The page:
Phillip Adams’ sister reveals brother’s mental health breakdown: ‘He felt like the world was against him’

‘You could just tell that something was off,’ sister Lauren Adams said

Gustaf Kilander
Washington, DC
Friday 09 April 2021 19:05

Related video: Ex-NFL player Phillip Adams reportedly had his medication taken away before killing spree

Former NFL player Phillip Adams who is suspected of having shot and killed five people in South Carolina was struggling with ‘terrible’ mental health issues, his sister has revealed.

The 32-year-old reportedly opened fire on Wednesday in a shooting that left five people dead, including Dr Robert Lesslie, 70, his wife, Barbara Lesslie, 69, and their grandchildren Adah Lesslie, 9, and Noah Lesslie, 5, USA Today reported.

James Lewis, 38, was found dead outside the home, police said he was working for a company focusing on air conditioning, roof, and heating repair.

The former cornerback for teams such as the San Francisco 49ers and the New England Patriots was found dead in his family home, seemingly having taken his own life. He played in the NFL between 2010 and 2015.

The suspect's sister, Lauren Adams, told USA Today: “There was unusual behaviour... We definitely did notice signs of mental illness that was extremely concerning, that was not like we had ever seen… He wasn't a monster. He was struggling with his mental health.''

“His mental health degraded fast and terribly bad”.

Ms Adams said her brother had not been violent, but that he had become more aggressive.

She said: “In conversations, it would escalate to arguments. Normally it would just be a normal conversation. His temperament had changed where he was super laid back forever and all of the sudden he had that temper. You could just tell that something was off."

Ms Adams told USA Today that she thinks that some of his problems with his mental health can be attributed to his NFL days. After having left the sport, he returned to South Carolina where he went to university, playing for South Carolina State.

His sister said that his relationship with the game had taken a turn for the worse.

She said: “He really didn’t want anything to do with football. He didn't watch it. If we were watching it, he would leave the room or ask us to turn it off."

His father Alonzo Adams told WCNC-TV: “I can say he’s a good kid. I think the football messed him up.”

Lauren Adams said her brother would give away his clothes and shoes to children in need.

“He loved mentoring kids," she said. She added that as his state deteriorated around a year and a half ago, and that for a time he would not tell his family where he was living. He recently moved back in with his parents in Rock Hill in the northern parts of the state.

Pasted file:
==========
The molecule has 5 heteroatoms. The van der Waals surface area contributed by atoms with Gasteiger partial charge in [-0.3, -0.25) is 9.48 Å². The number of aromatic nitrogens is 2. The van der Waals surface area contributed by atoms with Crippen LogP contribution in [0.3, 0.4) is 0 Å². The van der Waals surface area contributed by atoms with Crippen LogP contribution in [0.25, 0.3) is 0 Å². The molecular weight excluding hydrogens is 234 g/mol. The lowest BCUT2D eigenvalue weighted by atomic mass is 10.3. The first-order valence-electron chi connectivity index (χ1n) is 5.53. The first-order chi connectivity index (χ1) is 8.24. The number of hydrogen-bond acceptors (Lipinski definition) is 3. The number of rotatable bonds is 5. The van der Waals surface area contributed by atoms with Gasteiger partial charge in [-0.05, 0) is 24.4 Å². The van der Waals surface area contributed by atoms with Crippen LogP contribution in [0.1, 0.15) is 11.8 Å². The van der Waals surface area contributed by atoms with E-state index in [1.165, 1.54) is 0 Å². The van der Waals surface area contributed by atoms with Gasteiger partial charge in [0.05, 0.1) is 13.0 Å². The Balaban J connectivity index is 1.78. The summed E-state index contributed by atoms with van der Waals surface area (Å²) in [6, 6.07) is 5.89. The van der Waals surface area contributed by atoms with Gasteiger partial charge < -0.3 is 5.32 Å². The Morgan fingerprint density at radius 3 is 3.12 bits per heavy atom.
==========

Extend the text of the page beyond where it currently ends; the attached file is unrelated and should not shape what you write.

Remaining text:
“We wouldn’t hear from him for months. It was totally unlike him. He’s always been a family person,’’ Lauren Adams said.

She thinks he saw a therapist before the end of his football career and saw other doctors for his mental health problems after leaving the sport.

As his health got worse, he distanced himself from people and paid less attention to his hygiene, Ms Adams stated.

She said: “He’s always been into looking nice. Like he’s always been like a ladies man. He stopped dating. It was just a lot things that were part of his character that just disappeared.

“So many people come up to me or call me or text me and ask me, ’What’s going on with your brother?’ And I’m like, 'I don't know.'"

Ms Adams said he had recently spoken about applying for disability benefits from the NFL.

She said: “I know he had been applying for disability and he said they were making it hard for him. And towards the end, he felt like they were trying to basically stiff him on money.

“He felt like they were just trying to nickel and dime him. I think he got upset about that and that’s kind of where it started, with him kind of feeling like the whole world was against him.’’

York County Sheriff Kevin Tolson said during a press conference on Thursday: “There’s nothing about this right now that makes sense to any of us.”

Join our new commenting forum

Join thought-provoking conversations, follow other Independent readers and see their replies

View comments